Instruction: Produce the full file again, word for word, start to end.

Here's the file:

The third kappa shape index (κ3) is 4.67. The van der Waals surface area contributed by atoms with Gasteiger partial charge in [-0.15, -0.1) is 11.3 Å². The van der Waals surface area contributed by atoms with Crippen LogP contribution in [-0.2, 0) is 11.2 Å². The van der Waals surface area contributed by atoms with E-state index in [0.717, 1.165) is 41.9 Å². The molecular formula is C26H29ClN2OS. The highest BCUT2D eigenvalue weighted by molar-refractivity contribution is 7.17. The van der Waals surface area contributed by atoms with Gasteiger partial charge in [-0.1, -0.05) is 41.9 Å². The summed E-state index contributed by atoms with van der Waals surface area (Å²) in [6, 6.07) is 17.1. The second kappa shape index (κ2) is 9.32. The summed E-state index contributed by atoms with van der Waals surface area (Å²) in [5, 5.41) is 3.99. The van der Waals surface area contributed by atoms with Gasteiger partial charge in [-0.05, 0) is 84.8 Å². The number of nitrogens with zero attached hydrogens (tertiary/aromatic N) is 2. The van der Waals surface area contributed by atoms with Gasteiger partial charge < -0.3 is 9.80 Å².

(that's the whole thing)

The third kappa shape index (κ3) is 4.67. The van der Waals surface area contributed by atoms with Gasteiger partial charge in [-0.15, -0.1) is 11.3 Å². The van der Waals surface area contributed by atoms with Crippen LogP contribution in [-0.2, 0) is 11.2 Å². The van der Waals surface area contributed by atoms with E-state index in [0.717, 1.165) is 41.9 Å². The molecular formula is C26H29ClN2OS. The highest BCUT2D eigenvalue weighted by molar-refractivity contribution is 7.17. The van der Waals surface area contributed by atoms with Gasteiger partial charge in [-0.1, -0.05) is 41.9 Å². The summed E-state index contributed by atoms with van der Waals surface area (Å²) in [6, 6.07) is 17.1. The second kappa shape index (κ2) is 9.32. The summed E-state index contributed by atoms with van der Waals surface area (Å²) in [5, 5.41) is 3.99. The van der Waals surface area contributed by atoms with Gasteiger partial charge in [-0.05, 0) is 84.8 Å². The number of nitrogens with zero attached hydrogens (tertiary/aromatic N) is 2. The van der Waals surface area contributed by atoms with Gasteiger partial charge < -0.3 is 9.80 Å².